Understanding a Rare, Deadly Cancer: Ewing Sarcoma
When a young person is given a prognosis of one year to live, everyone wants a cure to appear, as if by magic.
The good news is that the medical community is actively studying rare cancers like Ewing Sarcoma and searching for more effective, well-tolerated treatments. Researchers are exploring innovative approaches while doctors are helping cancer patients and their families balance quality of life with treatments designed to extend life.
Jonathan Trent, M.D., an oncologist specializing in the diagnosis and treatment of sarcomas at the Sylvester Comprehensive Cancer Center says that rare cancers can be difficult to prevent and treat because we’re still learning about them.
What is Ewing Sarcoma?
It is a tumor (or tumors) that can develop in a person’s bone or soft tissue at any age, but this cancer is one type that may be diagnosed during childhood and the early teen years.
Symptoms may begin with pain in the affected bone or surrounding soft tissue, which is typically in the head or neck, pelvis, arms and/or legs. Other signs include a soft, warm lump (the tumor), broken bones weakened by the tumor, fever, weight loss and physical exhaustion.
“While these symptoms could be the sign of something far less threatening than cancer, it’s recommended that parents and young adults pay attention to such indicators and seek a medical evaluation including x-rays, when appropriate,” says Dr. Trent.
After symptoms appear with an abnormality on the X-ray, a diagnosis can be confirmed with a biopsy performed by an experienced sarcoma specialist and reviewed by a sarcoma pathologist.
What’s the prognosis?
When this cancer is diagnosed and treated before it has spread to other organs, 70% of Ewing Sarcoma patients live for more than five years following treatment. Initially, chemotherapy is used to treat the tumor and halt the spread of cancer. After chemotherapy, surgery or radiation is used to treat the tumor at the initial site and sometimes at places it has spread.
Once the cancer has metastasized, the five-year survival rate is 30%. The survival rate is higher for those with cancer that spread to the lungs, as compared to other organs.
“While we are working to raise survival rates and improve quality of life for those living with Ewing Sarcoma, we want people to keep in mind this remains a very rare form of cancer requiring specialists to ensure correct diagnosis and therapy,” says Dr. Trent.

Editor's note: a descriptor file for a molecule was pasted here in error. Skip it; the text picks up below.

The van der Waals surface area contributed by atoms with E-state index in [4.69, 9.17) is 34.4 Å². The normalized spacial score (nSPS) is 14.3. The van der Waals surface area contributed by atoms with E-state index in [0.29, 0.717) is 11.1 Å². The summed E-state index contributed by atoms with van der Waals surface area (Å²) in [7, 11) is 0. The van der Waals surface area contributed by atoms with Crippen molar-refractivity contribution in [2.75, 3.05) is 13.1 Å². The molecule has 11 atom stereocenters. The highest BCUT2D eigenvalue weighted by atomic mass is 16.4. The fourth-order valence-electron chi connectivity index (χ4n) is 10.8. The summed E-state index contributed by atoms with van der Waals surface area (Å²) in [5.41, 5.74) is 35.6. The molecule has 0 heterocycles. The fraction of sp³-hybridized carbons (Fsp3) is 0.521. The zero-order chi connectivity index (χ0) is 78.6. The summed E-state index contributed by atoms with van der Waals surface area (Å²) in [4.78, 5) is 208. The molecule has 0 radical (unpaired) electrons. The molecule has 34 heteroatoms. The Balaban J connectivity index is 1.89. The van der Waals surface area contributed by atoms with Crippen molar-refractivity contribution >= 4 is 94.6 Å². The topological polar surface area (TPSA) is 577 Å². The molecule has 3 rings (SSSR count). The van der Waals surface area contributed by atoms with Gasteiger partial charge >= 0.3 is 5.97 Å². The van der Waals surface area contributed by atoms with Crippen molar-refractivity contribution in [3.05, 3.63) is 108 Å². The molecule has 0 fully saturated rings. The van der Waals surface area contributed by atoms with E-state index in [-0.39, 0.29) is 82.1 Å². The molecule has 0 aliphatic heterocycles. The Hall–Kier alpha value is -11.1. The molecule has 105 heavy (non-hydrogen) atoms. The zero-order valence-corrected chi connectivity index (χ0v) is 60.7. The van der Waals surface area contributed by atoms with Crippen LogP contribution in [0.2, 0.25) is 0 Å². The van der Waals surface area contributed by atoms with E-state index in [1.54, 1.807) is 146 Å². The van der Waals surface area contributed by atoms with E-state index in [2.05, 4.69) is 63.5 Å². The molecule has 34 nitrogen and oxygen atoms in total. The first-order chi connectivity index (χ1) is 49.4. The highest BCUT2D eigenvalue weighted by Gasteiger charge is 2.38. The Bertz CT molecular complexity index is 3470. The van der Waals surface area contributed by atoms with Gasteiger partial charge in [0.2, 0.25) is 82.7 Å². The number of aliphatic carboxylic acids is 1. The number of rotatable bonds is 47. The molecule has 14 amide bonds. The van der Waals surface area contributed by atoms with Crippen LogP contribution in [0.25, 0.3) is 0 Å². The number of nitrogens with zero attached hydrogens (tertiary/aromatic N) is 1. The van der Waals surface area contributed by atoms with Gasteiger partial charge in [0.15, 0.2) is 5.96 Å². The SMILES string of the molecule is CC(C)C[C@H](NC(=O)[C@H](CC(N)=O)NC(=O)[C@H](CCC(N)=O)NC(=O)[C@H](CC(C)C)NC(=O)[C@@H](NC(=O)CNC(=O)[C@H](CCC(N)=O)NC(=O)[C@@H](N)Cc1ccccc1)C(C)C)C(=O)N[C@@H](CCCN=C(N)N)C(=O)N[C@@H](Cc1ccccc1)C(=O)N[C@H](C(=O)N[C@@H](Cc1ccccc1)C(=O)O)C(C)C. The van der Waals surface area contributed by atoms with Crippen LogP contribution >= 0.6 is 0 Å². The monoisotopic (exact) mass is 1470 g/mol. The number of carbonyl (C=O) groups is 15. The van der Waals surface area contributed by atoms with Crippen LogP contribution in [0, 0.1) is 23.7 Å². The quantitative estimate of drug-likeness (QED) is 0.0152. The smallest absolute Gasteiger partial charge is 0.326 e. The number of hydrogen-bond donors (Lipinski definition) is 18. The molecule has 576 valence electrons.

Is Ewing Sarcoma genetic?
Cancer can run in your family and put you and your children at a higher risk. But knowing this risk may lead to testing or screening to see if you carry certain genetic markers. “This is not the case with Ewing Sarcoma,” Dr. Trent says.
“Although we can identify the chromosome changes that trigger most Ewing Sarcomas, these changes are not passed down from generation to generation.
“We do know that this type of cancer is much more common among whites (either non-Hispanic or Hispanic) than among blacks or Asians, and is slightly more common in males than females. The reason for these differences isn’t yet understood.”
Can Ewing Sarcoma be prevented?
With certain cancers, your lifestyle choices, like tobacco, drinking alcohol, exercise, your weight, and diet, may contribute to or lessen your risk. “But these risk factors do not appear to initiate the onset of Ewing Sarcoma,” said Dr. Trent. “Unhealthy habits can take years to impact your cancer risk, and this type of cancer is known to develop quickly in young people.”
Additionally, Ewing tumors in children are not linked to environmental exposures such as radiation and chemicals.
“The medical community is working to better understand what causes the genetic changes that trigger Ewing’s Sarcoma development so we can better advise the public on prevention, early detection, optimal treatment and, hopefully, one day a cure.”
Story updated 7/29/20.
Dana Kantrowitz is a contributing writer for UMiami Health News.
Originally published on: February 25, 2019
Tags: Dr. Jonathan Trent, Ewing Sarcoma, pediatric oncology, soft tissue sarcoma